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X marks the spot in Noelle Tan's show at Civilian

By Jessica Dawson

art

(Courtesy of the artist and Civilian Art Projects)

Of all the images in Noelle Tan's photography exhibition at Civilian -- it's called, rather ambitiously, "The America Project: utopia"-- the one that haunts me is the most obdurate. It's a low-contrast, deeply banal shot of asphalt --- just a strip of road in Dallas, Texas, with a few white lane markers and a curb looming in the distance. Look at bit closer, though, and there's a twist.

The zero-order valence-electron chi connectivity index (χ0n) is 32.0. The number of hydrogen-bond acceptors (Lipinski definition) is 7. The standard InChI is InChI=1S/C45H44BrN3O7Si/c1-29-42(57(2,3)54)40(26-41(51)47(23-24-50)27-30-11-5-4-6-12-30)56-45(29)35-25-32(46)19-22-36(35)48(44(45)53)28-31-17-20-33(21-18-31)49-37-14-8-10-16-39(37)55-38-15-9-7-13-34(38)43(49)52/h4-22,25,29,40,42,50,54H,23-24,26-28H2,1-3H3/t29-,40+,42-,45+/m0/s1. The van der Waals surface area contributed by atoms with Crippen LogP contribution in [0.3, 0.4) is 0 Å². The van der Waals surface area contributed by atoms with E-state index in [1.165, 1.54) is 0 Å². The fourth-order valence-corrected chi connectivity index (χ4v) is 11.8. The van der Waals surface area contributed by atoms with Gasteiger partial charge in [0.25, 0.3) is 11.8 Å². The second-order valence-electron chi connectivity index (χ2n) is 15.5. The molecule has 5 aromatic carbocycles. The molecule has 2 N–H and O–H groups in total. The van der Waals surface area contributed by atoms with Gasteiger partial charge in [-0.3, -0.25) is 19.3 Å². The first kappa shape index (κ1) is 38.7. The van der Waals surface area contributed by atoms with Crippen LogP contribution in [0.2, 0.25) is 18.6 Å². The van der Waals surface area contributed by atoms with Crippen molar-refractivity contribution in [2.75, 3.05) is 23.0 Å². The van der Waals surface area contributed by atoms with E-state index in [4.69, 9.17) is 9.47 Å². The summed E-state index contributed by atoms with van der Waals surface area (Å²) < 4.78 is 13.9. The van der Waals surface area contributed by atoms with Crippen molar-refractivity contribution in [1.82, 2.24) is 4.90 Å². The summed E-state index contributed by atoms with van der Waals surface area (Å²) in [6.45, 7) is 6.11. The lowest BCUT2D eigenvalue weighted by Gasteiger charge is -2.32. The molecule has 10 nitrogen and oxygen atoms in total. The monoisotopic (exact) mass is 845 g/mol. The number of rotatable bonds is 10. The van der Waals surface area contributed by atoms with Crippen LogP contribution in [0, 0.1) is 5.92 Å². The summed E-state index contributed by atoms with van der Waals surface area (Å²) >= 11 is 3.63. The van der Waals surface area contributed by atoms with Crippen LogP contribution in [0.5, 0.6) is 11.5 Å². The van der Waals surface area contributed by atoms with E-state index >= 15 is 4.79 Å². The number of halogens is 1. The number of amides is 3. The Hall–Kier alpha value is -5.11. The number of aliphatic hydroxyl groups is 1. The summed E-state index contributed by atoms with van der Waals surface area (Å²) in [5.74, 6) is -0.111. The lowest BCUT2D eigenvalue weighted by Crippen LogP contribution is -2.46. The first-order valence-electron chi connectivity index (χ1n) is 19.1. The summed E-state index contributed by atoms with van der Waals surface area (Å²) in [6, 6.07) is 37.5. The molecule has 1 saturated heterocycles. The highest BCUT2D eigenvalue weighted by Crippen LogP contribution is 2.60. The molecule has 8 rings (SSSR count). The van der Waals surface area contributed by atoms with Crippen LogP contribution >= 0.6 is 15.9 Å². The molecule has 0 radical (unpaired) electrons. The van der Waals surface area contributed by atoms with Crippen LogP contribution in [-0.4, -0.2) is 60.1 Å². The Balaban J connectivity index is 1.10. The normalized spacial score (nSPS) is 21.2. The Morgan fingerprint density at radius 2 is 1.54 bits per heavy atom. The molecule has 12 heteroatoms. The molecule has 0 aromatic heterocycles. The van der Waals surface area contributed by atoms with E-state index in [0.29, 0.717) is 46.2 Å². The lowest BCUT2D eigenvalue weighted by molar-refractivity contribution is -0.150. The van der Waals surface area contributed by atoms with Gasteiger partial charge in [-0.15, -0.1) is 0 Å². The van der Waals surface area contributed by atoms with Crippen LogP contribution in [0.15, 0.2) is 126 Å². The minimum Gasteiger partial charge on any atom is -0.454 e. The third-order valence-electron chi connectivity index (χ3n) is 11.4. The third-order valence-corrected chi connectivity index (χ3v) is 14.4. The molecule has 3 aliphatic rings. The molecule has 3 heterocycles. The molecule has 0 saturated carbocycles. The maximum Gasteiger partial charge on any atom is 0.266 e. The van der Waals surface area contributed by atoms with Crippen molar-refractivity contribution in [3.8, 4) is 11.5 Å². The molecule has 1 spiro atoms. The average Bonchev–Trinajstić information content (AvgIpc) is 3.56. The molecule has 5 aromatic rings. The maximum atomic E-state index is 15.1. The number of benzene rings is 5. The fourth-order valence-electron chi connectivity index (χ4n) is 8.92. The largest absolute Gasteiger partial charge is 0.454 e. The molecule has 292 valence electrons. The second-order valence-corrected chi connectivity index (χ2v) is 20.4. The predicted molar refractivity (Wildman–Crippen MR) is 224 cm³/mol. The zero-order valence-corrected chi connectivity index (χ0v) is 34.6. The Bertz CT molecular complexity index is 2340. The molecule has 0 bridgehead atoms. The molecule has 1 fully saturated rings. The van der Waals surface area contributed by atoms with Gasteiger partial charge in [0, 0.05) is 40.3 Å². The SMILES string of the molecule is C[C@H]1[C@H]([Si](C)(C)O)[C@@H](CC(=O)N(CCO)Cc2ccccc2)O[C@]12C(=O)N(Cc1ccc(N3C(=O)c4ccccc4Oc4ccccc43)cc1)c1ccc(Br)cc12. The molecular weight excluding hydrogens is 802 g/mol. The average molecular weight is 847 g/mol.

The place is Dealey Plaza, the spot where John F. Kennedy was shot and killed in 1963. And the hard-to-make-out "X" marking the middle lane in Tan's picture (two strips of duct tape applied at regular intervals by someone; no one's exactly sure who) marks the spot where tragedy struck the presidential motorcade.

On my daily walks around Washington, the city's zebra stripes and lane markers keep reminding me of Tan's bizarre image. The picture bothered me when I saw it hanging in the gallery but now its resonance has forced me to rethink my qualms. There's something powerful at work here.

You can see the rest of the show at Civilian Art Projects until November 27th.

By Jessica Dawson  | November 10, 2010; 11:39 AM ET
Categories:  Galleries, Jessica Dawson  
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